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  #16  
Old 11-05-2009, 12:46 PM
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I was torn between the D-jet conversion you were doing and going the fuel rail route. I decided on the fuel rail since the Ford injectors cost me $20 for all eight from a pic'n'pull, they are much more readily accessible and I don't have to pull the manifold. The stock air filter is retained and I am leery of the Djet's barbed hose fittings.

The M117ed powered W114 is definitely in my mind. Should other problems crop up with the W126 then it may well be the future powerplant for my project car.

Let's see, then I could pull the M115 from the wife's 250C, slip in the M110, pop the throttle body set-up on the M110, since her car is already MS'ed, of course then, I'd need to come up with a M110 flywheel, no big deal, I know where there is a W108 with a M129 manul trans, pull that apart, have the flywheel mated to the M110...

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  #17  
Old 11-06-2009, 12:15 AM
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Sounds interesting! I'm converting my '73 280S from auto to manual, I have all the bits for conversion except the flywheel. M129 flywheel is the same as M110 flywheel in terms of weight? I found a M130 manual engine in a shop and I'm trying to ask the shop owner to sell me that flywheel. Someone told me that M110 flywheel weighs 18lbs, I'm weighing the M130 flywheel if the owner permits me.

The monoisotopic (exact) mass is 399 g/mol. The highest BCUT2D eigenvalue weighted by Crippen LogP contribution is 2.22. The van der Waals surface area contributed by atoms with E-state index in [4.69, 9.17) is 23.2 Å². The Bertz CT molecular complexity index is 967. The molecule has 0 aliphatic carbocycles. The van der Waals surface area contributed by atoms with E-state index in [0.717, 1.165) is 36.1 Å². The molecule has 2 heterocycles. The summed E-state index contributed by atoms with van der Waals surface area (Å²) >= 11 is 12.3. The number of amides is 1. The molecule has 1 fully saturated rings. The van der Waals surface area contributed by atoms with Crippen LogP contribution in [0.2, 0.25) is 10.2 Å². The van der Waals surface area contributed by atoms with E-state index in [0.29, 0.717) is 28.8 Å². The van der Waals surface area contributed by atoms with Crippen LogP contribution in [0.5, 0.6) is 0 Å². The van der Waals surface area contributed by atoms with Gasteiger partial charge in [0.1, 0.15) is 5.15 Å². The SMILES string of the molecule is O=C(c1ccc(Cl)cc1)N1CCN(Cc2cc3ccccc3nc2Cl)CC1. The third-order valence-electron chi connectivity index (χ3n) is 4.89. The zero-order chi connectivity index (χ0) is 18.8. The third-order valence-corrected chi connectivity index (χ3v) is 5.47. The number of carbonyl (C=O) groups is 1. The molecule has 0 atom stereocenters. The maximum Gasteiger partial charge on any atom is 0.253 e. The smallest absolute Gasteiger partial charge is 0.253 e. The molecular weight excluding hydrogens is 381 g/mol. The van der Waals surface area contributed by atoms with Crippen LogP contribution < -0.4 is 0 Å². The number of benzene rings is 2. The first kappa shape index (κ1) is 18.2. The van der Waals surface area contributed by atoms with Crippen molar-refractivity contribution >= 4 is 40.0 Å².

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  #18  
Old 11-22-2009, 01:50 PM
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Question for those converting D-Jet to Megasquirt:

What fuel pressure will you run at? Are you using the original D-Jet pumps?

Reason I ask, is that original D-Jet rail and hoses ran at 28.4 psig. At that pressure they are prone to vapor locking when using winter fuels. More flow might help cool the fuel as might a fuel cooler. But, that would need a different pump.
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  #19  
Old 11-22-2009, 02:37 PM
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That's an interesting question which brings two more: should the pressure be vacuum actuated, and can the stock injectors be kept if ran at a higher pressure?

It appears that a vacuum actuated fuel pressure regulator enables an easier tunig, and is the way to go according to the Megasquirt forum. I got a vacuum actuated FPR out of a VW Vanagon. I measured it and it delivers 30 psi at idle and 40 psi at higher revs.

The 4.5 blue injectors have a too big flow rate, especially if ran at a higher pressure, leading to tuning problems at idle. The 3.5 yellow injectors are hard to find and expensive. So I'm getting some Nissan 280Z turbo injectors. They are 260 cc and are a straight replacement. They are easy to get.

My Djet fuel pump delivers over 50 psi so I am planning to keep it unless it cannot deliver at least 45 psi at full throttle and 6000 rpm.
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  #20  
Old 11-22-2009, 06:02 PM